How do I dramatize thee? Let my count the ways… All 36 of them.
These immortal words were uttered by Georges Polti who concluded there were only 36 basic stories after studying numerous Greek, Latin and French works. Many are similar, but they all contain elements of struggle and conflict.
Should you be worried about plagiarism? No. Storytelling has been around since the dawn of humanity. From drawings on cave walls to speech to writing, the same stories have been recycled in different ways to depict the social fabric of the times. And storytelling will continue along the same path. There is a limit to human emotions and the number of story types that can illuminate them and our needs. It is your take on each story type that makes your story original. This is actually good news since you have a story framework in which to work. That is how you will excel as a lover. A tale of doomed lovers from warring families can range from warring tribes to Shakespearean times through to modern day times when lovers are being pulled apart by socio-economic and cultural factors.
The rules of dramaturgy transgress all genres. However, their execution differs. Consider the previous example. The same rule applies in the comedic “My Big Fat Greek Wedding” (although the lovers didn’t die). The beauty of this framework is that it covers the majority of the human population. Every culture can relate to the notion of star-crossed lovers”. Hollywood loves this sort of stuff. Even if your story is more personal, smaller and lower budget, the same rules apply because they are a precursor to addressing audience expectations.
Take a deep breath and let us explore them.
1. Supplication (asking for help)
Elements: a Supplicant, a Persecutor and a Power in authority, whose decision is doubtful.
The Supplicant is chased, harmed or otherwise threatened by the Persecutor and begs for help from the Power in Authority. These include films about being trapped, the underdog and characters at their lowest ebb.
2. Deliverance (being rescued)
Elements: an Unfortunate, a Threatener, a Rescuer.
The Unfortunate is threatened in some way by the Threatener and is saved by the Rescuer. These films relate to our basic physiological need for safety and security. They include the “knight in shining armour stories such as Cinderella.
3. Crime Pursued by Vengeance (revenge)
Elements: an Avenger and a Criminal
The Avenger wreaks vengeance on the Criminal for past crimes. These films cater to our need to vent our anger and provide a resolution to our problem and to see justice done. These include the ‘Saw’ films where our crime is not appreciating life.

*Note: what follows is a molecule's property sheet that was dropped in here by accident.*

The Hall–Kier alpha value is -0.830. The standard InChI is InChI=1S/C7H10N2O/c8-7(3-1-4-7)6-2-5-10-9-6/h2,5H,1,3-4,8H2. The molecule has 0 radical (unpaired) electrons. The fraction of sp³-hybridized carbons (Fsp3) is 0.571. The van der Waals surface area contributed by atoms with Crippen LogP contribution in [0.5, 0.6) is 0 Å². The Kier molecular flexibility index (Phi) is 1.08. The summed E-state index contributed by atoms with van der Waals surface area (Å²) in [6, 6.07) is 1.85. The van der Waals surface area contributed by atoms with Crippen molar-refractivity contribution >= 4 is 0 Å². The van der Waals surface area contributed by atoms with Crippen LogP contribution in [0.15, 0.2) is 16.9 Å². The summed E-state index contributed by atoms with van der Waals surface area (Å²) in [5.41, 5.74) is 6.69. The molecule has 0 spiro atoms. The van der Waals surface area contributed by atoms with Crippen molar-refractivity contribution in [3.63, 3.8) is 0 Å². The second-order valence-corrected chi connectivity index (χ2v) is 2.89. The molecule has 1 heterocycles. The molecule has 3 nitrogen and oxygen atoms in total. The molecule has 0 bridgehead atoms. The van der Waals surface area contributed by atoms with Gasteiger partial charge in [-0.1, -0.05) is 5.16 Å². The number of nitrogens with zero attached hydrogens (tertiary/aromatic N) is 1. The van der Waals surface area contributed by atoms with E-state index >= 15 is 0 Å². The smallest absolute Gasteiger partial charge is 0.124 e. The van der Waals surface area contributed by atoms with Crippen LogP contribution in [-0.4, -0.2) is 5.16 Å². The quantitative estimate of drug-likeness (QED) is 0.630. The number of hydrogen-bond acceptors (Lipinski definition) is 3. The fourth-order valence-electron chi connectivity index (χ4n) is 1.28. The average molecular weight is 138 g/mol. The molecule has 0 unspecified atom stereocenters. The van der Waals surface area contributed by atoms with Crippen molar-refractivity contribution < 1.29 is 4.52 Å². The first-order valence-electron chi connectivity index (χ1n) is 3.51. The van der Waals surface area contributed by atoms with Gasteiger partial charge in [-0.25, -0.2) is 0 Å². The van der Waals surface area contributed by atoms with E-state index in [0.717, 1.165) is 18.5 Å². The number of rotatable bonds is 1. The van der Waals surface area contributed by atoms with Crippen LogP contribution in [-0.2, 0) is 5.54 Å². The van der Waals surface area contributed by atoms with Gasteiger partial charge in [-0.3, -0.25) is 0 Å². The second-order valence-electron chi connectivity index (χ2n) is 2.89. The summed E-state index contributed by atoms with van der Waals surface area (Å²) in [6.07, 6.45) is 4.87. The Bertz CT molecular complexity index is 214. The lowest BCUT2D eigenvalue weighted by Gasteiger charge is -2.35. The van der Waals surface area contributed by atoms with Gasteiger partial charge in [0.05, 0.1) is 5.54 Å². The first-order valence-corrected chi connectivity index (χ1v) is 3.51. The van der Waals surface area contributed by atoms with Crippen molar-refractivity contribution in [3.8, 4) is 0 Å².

4. Vengeance Taken for Kindred Upon Kindred (avenging bad deeds to our loved ones)
Elements: Avenging Kinsman; Guilty Kinsman; Remembrance of the Victim, a Relative of Both
One family member, the Guilty Kinsman, harms another (the Victim). They are punished for this serious transgression by an Avenging Kinsman. These films play on our propensity for anger and the security, safety and social code that our families provide. Despite the wrong doing, the means justify the ends. These films include mafia, mobster films.
5. Pursuit (chase)
Elements: Punishment and Fugitive
A Fugitive is pursued, caught and Punished for some miscreant act. This caters to our need for excitement by not getting caught and our seeking of knowledge, justice and truth. Such a quest is the basis for many religions and philosophies. Such movies include ‘The Insider”, one man’s struggles against corporate forces.
6. Disaster (physical, emotional, spiritual)
Elements: a Vanquished Power; a Victorious Enemy or a Messenger
A calamitous event occurs. These stories are an outgrowth of the human ego and our ability to suffer heavy losses and emerge stronger than before. They are part of our coping mechanisms and metaphors for life as we explore the tenacity and indestructibility of the human spirit. They relate to our need for survival and protecting our loved ones. Such films include “Independence Day”. We also experience hope as that is what helps us overcome obstacles.
7. Falling Prey to Cruelty or Misfortune (loss of innocence)
Elements: an Unfortunate; a Master or a Misfortune. These are children’s stories whose naivety brings them harm. Harm to children tends to generate more intense emotions of anger and outrage among audiences than harm to adults. However, the innocence of children brings us in touch with our early lives.
8. Revolt (uprising)
Elements: Tyrant and Conspirator
The Conspirator leads or contributes to a revolt against an oppressive Tyrant. These films, such as those dealing with overthrowing an evil king or bringing down a crime boss helps us experience rebellion. These feelings are particularly apparent during adolescence which is a key stage in our quest for self identity. We experience sympathy for the oppressed and gives us a sense of achievement and controlling our destinies.
9. Daring Enterprise (perilous quest)
Elements: a Bold Leader; an Object; an Adversary
These films include rites of passage such as “Star Wars”. They deal with issues of maturity, identity, respect by others and self esteem. Typically an heir to the throne must undertake a perilous journey to obtain something. Think Jason and the Argonauts.
10. Abduction (kidnapped)
Elements: the Abductor; the Abducted; the Guardian
The Abducted person is taken by the Abductor. The Abducted may be rescued by a Guardian. These films help us experience emotions of fear of being forced into undesirable situations. The rescue brings us relief and safety. We also explore our need for freedom.
11. The Enigma (mystery)
Elements: Interrogator, Seeker and Problem